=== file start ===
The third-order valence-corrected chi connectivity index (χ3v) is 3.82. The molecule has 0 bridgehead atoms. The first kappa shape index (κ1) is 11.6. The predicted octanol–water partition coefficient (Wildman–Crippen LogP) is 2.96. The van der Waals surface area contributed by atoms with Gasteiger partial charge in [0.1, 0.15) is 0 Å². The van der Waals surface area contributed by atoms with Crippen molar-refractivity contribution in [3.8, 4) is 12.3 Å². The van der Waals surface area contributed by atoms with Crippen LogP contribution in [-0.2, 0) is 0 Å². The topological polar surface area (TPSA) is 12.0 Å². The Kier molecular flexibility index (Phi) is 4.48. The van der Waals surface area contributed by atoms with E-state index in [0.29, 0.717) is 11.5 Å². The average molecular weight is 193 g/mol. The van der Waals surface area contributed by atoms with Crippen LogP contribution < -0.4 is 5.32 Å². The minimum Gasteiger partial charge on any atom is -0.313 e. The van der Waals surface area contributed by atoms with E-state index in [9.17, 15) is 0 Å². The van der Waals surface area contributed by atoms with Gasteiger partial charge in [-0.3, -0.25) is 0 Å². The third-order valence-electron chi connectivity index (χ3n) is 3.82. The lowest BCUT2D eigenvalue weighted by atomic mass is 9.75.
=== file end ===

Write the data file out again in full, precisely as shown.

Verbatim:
The third-order valence-corrected chi connectivity index (χ3v) is 3.82. The molecule has 0 bridgehead atoms. The first kappa shape index (κ1) is 11.6. The predicted octanol–water partition coefficient (Wildman–Crippen LogP) is 2.96. The van der Waals surface area contributed by atoms with Gasteiger partial charge in [0.1, 0.15) is 0 Å². The van der Waals surface area contributed by atoms with Crippen molar-refractivity contribution in [3.8, 4) is 12.3 Å². The van der Waals surface area contributed by atoms with Crippen LogP contribution in [-0.2, 0) is 0 Å². The topological polar surface area (TPSA) is 12.0 Å². The Kier molecular flexibility index (Phi) is 4.48. The van der Waals surface area contributed by atoms with E-state index in [0.29, 0.717) is 11.5 Å². The average molecular weight is 193 g/mol. The van der Waals surface area contributed by atoms with Crippen LogP contribution < -0.4 is 5.32 Å². The minimum Gasteiger partial charge on any atom is -0.313 e. The van der Waals surface area contributed by atoms with E-state index in [9.17, 15) is 0 Å². The van der Waals surface area contributed by atoms with Gasteiger partial charge in [-0.3, -0.25) is 0 Å². The third-order valence-electron chi connectivity index (χ3n) is 3.82. The lowest BCUT2D eigenvalue weighted by atomic mass is 9.75.